[nl]Providence, R.I. and Minneapolis, Minn. have been chosen as sites for the expanded 2003 NCAA Division I men’s regionals, according to the official recommendation report filed by the Division I Men’s Ice Hockey Committee following its meeting in San Francisco earlier this month. They join Worcester and Ann Arbor, which were previously announced.
The four resultant regionals will be known as the East ([nl]Providence), West (Minneapolis), Northeast (Worcester) and Midwest (Ann Arbor).
The recommendation still needs final approval of the NCAA’s Championships and Competition Cabinet, which concludes its quarterly meetings today, and is expected to approve the recommendations.
The report also confirmed the committee’s intention to change a number of the selection criteria for the NCAA tournament.
As reported earlier by USCHO, the committee discussed these possible changes during their San Francisco meeting, but at the time, still had not finalized which recommendation it would send to the Cabinet.
The committee also formalized its recommendation to grant an automatic qualifier for College Hockey America in 2003, and its reprimand of Maine defenseman Peter Metcalf for comments in the press conference following the Black Bears’ loss in the NCAA championship game.
[nl]Providence’s arena, the Dunkin Donuts Center — formerly known as the [nl]Providence Civic Center — was site of the 2000 NCAA Division I Men’s Championship. The regional will be hosted by Providence College. Boston University is host of the Northeast Regional in Worcester.
The University of Minnesota is the host school for the 2003 West Regional, which will be played at the on-campus Mariucci Arena. The newly-named Midwest Regional will be hosted by Michigan, on campus in Ann Arbor at Yost Ice Arena.
The committee also selected Manchester, N.H. (Northeast) and Grand Rapids, Mich. (Midwest) as regional sites for 2004. The University of New Hampshire will serve as host institution for Manchester at the Verizon Wireless Arena, while Western Michigan is the host school for Grand Rapids at Van Andel Arena. The other two previously announced regional sites for 2004 are Albany, N.Y. (East) and Colorado Springs, Colo. (West).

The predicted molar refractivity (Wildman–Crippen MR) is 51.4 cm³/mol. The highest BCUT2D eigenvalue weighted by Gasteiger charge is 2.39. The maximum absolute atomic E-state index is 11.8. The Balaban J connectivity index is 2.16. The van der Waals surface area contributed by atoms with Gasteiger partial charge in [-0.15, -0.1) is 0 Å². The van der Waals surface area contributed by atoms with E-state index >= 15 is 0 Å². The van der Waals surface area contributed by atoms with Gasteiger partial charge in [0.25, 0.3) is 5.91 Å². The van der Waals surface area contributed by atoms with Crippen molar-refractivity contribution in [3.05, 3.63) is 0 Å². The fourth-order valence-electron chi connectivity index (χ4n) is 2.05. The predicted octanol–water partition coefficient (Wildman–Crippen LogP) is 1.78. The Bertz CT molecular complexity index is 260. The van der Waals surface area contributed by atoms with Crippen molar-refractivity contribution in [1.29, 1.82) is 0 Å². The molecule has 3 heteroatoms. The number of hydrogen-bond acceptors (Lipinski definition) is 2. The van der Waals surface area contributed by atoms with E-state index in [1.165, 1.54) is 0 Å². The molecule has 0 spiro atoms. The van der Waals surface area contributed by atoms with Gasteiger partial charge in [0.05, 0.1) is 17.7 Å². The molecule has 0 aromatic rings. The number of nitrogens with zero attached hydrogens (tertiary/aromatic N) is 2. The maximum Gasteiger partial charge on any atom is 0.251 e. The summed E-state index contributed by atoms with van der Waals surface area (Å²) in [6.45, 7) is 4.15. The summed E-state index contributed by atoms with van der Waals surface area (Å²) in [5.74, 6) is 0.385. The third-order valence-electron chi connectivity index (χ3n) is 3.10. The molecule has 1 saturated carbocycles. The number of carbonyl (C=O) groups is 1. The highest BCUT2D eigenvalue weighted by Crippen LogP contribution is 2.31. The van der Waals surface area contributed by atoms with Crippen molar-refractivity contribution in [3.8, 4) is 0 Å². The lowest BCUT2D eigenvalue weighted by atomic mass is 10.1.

In its report to the Championship Cabinet, the men’s ice hockey committee presented a guaranteed revenue figure for the four regionals of over $1.2 million dollars: Providence ($331,425); Minneapolis ($414,037); Manchester ($275,625); and Grand Rapids ($277,312).
Other Eastern sites that submitted bids for either or both of the next two years were: Lake Placid, N.Y. ($230,850); Rochester, N.Y. ($308,319); Bridgeport, Conn. ($332,344); and [nl]Amherst, Mass. ($191,040). Western sites also submitting bids were: Green Bay, Wis. ($119,750); Grand Forks, N.D. ($232,631); [nl]Denver, Colo. ($257,255); [nl]St. Cloud, Minn. ($135,000); Madison, Wis. ($173,212); and Omaha, Neb. ($115,008).
In addition to the reprimand of Metcalf — which consists of withholding from Maine its reimbursement for Metcalf’s per diem expenses during the Frozen Four — the committee also issued a letter of private reprimand to a student-athlete for inadvertently flipping a puck into the stands during a preliminary-round game. The student-athlete and his school were not named.
Finally, the committee voted to award Minnesota ($160,262.77) and Boston University ($34,686.40) their full 10 percent honorariums for serving as hosts for the 2002 Frozen Four and the East Regional, respectively. Michigan, which hosted the West Regional, had its honorarium reduced from an original 15 percent (for hosting on campus) to 10 percent due to crowd control issues and then was docked another 25 percent for submitting its financial report late. The school was awarded an honorarium of $20,615.25, rather than $30,923.30.